Mark Stephens' Musings
These writings are informal reflections on practicing and teaching yoga. Click on any title to read the entire piece.
In communicating with our students to convey insights about how they might best approach and explore their practice in a way that reflects and embodies the principles of steadiness and ease, perseverance and nonattachment, we can tap into a variety of resources—speaking, demonstrating, touching, and for some even singing to evoke the spirit of being fully in this self-reflective and potentially transformational practice.
At the risk of stating the obvious, in practicing yoga we all start from where we are—this in contrast to where someone else might think we are or where we ourselves might mistakenly think we are. Many teachers have preconceived or ill-informed ideas about the abilities or interests of their students while many students over-or underestimate their immediately present ability. How as teachers might we best navigate these realities?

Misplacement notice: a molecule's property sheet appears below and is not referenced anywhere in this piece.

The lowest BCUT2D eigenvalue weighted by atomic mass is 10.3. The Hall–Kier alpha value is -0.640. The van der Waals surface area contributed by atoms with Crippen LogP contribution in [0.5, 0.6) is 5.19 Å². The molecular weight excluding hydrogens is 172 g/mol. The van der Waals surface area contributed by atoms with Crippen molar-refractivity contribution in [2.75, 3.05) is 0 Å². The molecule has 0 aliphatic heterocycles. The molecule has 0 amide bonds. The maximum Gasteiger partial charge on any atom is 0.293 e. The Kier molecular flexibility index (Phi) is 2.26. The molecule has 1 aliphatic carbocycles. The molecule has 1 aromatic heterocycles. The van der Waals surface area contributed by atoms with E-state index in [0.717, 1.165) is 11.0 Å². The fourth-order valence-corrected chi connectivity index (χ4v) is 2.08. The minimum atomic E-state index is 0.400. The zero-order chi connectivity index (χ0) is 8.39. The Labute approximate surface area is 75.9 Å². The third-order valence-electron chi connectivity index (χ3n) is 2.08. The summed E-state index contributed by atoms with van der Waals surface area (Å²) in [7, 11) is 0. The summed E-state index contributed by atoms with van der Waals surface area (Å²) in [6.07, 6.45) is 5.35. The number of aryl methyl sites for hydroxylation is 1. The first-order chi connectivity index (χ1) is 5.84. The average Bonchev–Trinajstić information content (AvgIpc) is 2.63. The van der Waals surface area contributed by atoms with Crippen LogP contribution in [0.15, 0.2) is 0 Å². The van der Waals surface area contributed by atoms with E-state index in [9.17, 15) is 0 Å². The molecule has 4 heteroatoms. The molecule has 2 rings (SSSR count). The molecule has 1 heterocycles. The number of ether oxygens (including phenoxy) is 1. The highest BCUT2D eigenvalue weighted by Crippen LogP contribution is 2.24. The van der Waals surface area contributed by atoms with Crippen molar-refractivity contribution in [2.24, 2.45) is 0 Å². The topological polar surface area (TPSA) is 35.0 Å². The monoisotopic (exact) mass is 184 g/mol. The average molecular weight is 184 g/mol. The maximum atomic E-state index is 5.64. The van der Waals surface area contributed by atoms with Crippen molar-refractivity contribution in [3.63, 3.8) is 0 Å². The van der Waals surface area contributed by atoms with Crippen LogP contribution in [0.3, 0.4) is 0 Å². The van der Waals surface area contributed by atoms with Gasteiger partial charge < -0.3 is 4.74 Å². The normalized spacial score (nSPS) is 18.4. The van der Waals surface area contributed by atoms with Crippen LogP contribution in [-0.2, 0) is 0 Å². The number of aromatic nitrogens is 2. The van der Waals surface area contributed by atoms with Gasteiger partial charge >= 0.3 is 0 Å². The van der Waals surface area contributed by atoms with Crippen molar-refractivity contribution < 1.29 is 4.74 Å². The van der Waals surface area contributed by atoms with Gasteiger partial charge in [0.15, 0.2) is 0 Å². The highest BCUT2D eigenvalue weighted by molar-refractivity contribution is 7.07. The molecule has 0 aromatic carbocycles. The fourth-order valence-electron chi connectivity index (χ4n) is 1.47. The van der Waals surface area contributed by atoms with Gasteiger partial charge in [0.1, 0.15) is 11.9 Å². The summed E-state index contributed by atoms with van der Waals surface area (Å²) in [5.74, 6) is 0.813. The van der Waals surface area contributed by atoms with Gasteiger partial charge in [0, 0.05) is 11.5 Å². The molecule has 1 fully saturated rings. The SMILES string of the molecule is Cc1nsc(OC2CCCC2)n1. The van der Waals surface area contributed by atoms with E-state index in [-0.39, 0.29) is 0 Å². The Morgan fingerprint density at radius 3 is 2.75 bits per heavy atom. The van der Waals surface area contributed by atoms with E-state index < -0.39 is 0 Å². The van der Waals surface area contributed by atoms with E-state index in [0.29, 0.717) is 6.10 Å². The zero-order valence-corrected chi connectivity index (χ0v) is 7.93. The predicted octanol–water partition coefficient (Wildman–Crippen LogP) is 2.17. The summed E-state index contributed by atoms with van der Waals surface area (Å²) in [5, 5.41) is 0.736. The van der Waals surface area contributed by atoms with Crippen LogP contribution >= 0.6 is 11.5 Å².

There is no end to how much we can learn and evolve as teachers.
There is inestimable value and purpose in having outer teachers and in teaching yoga.
In doing yoga, the best teacher one will ever have is alive and well inside.
Connecting the femur to the tibia, the knees receive considerable stress from above and below, making their stabilizing muscles and especially ligaments among the most frequently strained in physical yoga practices.
This is excerpted from Yoga Adjustments: Philosophy, Principles, and Techniques (Available June 3, 2014 from Random House)
Common Urban Yoga Myths
Hands-on cues and assistance are only one of several methods of giving clear instructional guidance to students. To the extent that you give clear verbal cues combined with effective demonstrations, most students will not need tactile cues. To make your verbal cues most effective, speak slowly while simultaneously moving slowly into the asana you are teaching, giving slightly dramatic emphasis to whatever you most want to highlight while transitioning in from a position in which you mirror your class with maximum visual contact between you and all of your students.
Whether one seeks the meaning or purpose of yoga from ancient texts such as the Bhagavad Gita, Yoga Sutras of Patanjali or Hatha Yoga Pradipika or looks to more modern or contemporary sources for guidance and inspiration, awakening to or cultivating conscious awareness, more awakened being and a better, healthier life are constants.
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Mark Stephens Yoga
1010 Fair Avenue, Suite C
Santa Cruz, CA 95060